LPN or RN - NOT a challenge, just a question! - page 2

I have once again run into a problem with my school. I am supposed to attend a community college this fall to take a couple of prereq's I have left before applying to an RN program at my university.... Read More

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    I think it depends what kind of LPN to RN "bridge program" you have in your area. Around here, we have a bridge program that's part time, but lasts 2 years, and bridge programs that are full time but last only 3 quarters. Look in to that before deciding because I would hate to see you spend all that time going through a LPN program and comes time for your RN, you find out it's going to be another 2 years, not just 3 quarters.

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  2. 0
    that's a good point superman ! a person should know upfront. i've found that different schools require different prereq's and not all criteria is the same.

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    If you aren't able to go for RN now, but are able to go for LPN you should. You will still be a licensed nurse and it will be sooner. If you don't go for LPN what will you be doing? I was faced with a similar situation in the fact that I started my pre-reqs in 2000 and then stopped. My school has a waiting list, so I thought I would have to wait to get back into the program for RN. I was going to go the LPN route, then LPN-RN for the above reasons. I lucked out though and don't have to be on the waiting list, so will be going for RN. But like I said, you'll still be a licensed nurse in a yr.
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    Most of the LPN that I know are always looking to go back, but rarely do they. This is due to the "golden Handcuffs" theory. The theory states that once make a set amount of money that is beyond your current standing that you are locked into that because you cannot go beyond that set amount. I know that going and having a family is tough, but the RN is worth the pain. Once you are an RN, the road is more open, with an LPN you are always looking for that title. I think that you need to due what is best for your life and family, but if all the odds are even, go get the RN. May the Force be With You...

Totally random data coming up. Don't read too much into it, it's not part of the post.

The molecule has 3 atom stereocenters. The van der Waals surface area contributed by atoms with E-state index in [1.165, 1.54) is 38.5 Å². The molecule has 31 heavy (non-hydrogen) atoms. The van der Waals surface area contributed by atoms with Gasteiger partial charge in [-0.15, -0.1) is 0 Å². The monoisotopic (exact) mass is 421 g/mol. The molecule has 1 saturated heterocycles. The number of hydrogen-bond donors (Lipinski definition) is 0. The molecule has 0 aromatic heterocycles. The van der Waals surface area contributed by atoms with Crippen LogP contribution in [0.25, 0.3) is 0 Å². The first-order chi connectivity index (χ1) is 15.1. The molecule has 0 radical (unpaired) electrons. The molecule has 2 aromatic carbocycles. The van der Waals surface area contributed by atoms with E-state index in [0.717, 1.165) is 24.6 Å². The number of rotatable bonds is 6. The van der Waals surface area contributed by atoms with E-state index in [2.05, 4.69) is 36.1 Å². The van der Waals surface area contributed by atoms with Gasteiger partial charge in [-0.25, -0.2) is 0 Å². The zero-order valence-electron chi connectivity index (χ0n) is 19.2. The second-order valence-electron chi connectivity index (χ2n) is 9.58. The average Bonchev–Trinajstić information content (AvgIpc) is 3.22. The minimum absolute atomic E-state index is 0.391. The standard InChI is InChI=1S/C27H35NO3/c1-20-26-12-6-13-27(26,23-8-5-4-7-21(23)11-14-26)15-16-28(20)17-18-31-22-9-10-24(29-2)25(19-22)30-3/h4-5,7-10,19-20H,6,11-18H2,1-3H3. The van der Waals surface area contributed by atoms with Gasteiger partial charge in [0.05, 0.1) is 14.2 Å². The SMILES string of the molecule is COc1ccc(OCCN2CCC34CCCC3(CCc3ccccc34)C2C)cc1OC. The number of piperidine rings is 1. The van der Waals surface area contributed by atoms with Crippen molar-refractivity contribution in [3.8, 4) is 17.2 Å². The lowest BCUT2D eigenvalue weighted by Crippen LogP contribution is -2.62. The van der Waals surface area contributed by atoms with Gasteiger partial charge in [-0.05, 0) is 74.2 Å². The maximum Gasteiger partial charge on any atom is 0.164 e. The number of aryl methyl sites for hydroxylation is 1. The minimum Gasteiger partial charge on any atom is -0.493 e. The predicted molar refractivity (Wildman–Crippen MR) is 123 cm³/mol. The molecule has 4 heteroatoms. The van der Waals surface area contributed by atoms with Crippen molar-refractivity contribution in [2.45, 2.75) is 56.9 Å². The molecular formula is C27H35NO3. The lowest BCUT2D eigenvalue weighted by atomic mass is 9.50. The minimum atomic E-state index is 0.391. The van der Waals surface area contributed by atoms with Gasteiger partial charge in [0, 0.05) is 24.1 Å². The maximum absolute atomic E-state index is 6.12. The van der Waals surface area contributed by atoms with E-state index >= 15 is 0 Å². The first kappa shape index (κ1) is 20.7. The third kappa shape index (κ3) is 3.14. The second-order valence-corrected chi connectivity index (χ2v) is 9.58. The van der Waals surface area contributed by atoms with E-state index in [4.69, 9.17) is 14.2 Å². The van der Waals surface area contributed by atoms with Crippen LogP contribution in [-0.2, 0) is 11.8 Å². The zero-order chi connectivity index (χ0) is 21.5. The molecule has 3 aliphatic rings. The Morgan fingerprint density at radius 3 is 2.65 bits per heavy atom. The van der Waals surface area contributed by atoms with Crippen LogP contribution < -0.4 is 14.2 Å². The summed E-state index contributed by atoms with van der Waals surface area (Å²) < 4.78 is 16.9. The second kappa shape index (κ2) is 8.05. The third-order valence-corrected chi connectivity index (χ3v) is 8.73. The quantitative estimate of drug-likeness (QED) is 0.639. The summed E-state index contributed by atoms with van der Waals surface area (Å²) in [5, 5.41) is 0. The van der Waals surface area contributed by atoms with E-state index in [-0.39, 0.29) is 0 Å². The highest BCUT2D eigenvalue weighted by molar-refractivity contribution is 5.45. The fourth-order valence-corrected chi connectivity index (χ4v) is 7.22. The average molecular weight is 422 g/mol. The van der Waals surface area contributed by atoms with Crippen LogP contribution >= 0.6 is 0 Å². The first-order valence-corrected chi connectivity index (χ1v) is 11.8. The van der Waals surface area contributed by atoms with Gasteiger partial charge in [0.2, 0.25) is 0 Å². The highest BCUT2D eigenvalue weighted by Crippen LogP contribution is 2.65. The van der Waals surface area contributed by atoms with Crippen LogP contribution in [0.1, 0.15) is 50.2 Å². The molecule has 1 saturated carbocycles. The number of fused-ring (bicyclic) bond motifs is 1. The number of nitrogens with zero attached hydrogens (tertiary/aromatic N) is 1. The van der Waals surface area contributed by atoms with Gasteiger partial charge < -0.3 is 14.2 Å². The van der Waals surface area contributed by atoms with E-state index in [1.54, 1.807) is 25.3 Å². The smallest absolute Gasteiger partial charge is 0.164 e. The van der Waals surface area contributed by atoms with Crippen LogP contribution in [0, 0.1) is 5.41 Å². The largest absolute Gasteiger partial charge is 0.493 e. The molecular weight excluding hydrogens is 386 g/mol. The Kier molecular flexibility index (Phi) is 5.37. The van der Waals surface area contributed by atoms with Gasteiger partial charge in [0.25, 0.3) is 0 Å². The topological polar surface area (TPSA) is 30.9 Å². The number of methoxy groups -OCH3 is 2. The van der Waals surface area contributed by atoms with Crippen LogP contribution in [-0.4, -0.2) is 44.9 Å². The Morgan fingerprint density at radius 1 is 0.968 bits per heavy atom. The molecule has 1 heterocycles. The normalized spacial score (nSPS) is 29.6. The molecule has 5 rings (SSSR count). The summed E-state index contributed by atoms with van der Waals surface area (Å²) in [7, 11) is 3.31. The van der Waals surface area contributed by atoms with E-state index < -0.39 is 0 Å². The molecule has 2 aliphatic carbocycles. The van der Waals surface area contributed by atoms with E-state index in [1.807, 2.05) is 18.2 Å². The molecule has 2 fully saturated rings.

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    The good thing is once you are an LPN you can do LPN to RN online if it fits your lifestyle better; whatever you feel is best for you, go for it
    Last edit by Esme12 on Aug 5, '12 : Reason: TOS/txt speak
  6. 0
    Go for the RN route! I'm kicking myself that I didn't! It only seems like a faster route, in the end, you will be getting half the pay for the same work and really, really stuck! Also, your LPN experience is not factored in to many employers, and you will be a "new grad" regardless of your experience.
  7. 0
    I think you need to find out before making the final decision.

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